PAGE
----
From The Editor | September 7, 2018

3 Software CEOs Share Advice On Customer Support Operations

Abby Sorensen July 2017 Headshot

By Abby Sorensen, Chief Editor

Customer Service Through Mobility

My favorite question to ask when I’m talking to someone who works at a software company is, “What keeps you up at night?” Almost everyone mentions culture, hiring, or employee satisfaction. Most also mention growth strategies, sales/marketing, or acquiring new customers. Lately I’ve been hearing more people mention customer success. What’s keeping software companies up at night is, you know, the usual.

In the past 12 months, I cannot recall one single person who has mentioned customer support. Is this because every software company’s customer support operation is best in class and operates so efficiently that no one worries about it? Is it because members of your customer support team are so easy to hire, train, and retain that this team runs itself? Is it because software users don’t care about customer support? I don’t think so.

I think the software industry as a whole isn’t talking about support because it’s just not a trendy, sexy topic. Investors don’t stroke checks because they are awed by support operations. Offering 24/7 support is table stakes for many types software companies now, as is offering free support, so fewer and fewer companies are offering those features as differentiators. My two cents is that you should be talking more about support. In fact, you can read my recent article about it here, plus there are smart people in the Software Executive/SoftwareBusinessGrowth.com community like David Duncan and Tom Sweeny who also talk about the importance of support.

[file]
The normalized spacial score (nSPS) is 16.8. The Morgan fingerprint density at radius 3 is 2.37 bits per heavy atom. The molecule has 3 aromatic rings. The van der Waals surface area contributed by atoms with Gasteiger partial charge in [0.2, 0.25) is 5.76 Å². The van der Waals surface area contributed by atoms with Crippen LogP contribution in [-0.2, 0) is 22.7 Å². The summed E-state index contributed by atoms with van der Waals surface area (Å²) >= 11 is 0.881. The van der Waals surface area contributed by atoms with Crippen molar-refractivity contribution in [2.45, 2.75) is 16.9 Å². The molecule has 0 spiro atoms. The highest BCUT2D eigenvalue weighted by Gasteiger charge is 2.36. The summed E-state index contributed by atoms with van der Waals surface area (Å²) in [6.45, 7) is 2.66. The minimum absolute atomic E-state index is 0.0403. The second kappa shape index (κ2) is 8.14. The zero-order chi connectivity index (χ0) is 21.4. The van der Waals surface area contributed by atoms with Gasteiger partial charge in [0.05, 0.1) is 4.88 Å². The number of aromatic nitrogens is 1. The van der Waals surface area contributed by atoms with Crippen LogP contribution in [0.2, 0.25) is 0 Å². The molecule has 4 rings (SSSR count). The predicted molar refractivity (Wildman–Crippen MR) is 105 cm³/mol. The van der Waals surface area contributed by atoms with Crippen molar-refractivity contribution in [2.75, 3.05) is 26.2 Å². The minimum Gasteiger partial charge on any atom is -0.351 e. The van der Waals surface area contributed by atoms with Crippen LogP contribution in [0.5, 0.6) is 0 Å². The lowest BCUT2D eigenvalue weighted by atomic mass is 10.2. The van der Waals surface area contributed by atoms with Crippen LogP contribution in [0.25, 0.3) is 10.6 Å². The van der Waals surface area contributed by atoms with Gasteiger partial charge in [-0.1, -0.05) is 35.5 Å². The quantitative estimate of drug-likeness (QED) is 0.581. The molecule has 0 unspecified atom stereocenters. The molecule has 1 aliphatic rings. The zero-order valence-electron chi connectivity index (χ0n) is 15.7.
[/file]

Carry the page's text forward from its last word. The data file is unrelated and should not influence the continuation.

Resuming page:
It’s important to keep close tabs on your support operation. Don’t take my word for it – ProfitWell’s Support Benchmarks show 15 percent better retention rates for companies perceived to have good customer support.

Still don’t believe me? Here are three software CEOs – each of whom serves on the Software Executive editorial advisory board – explaining why they care about customer support, why it matters to their customers, and how they measure its effectiveness.

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Alessandra Lezama, CEO of AbacusNext

Q: How do you prove to your employees that customer support is a central focus for the company?

If best-in-class support isn’t your number one priority from a customer care perspective, it won’t make the top five. Operationally, your organization needs to revolve around support and its mission of client success. In our new headquarters we built this principal into the physical layout of the office, placing the support team right in the middle of everything, surrounded by the engineering, development, and professional services teams that must be marshaled and coordinated by support in order to meet clients’ needs quickly and efficiently.

Q: How do you leverage the strength of your support during the sales process?

A: We’re proud to offer our clients 24/7/365 support entirely based in the US and Canada. Client references are a routine part of the sales process, as prospects often want to speak to a current client to hear about their experience with a particular product, but we also give references specifically for our support team. Encouraging your prospect to talk to an active user who’s experienced a serious support issue might fly in the face of conventional sales wisdom, but it works for us because testimonials from clients who’ve experienced our commitment to their success when they need it the most is the most compelling pitch we could ever give.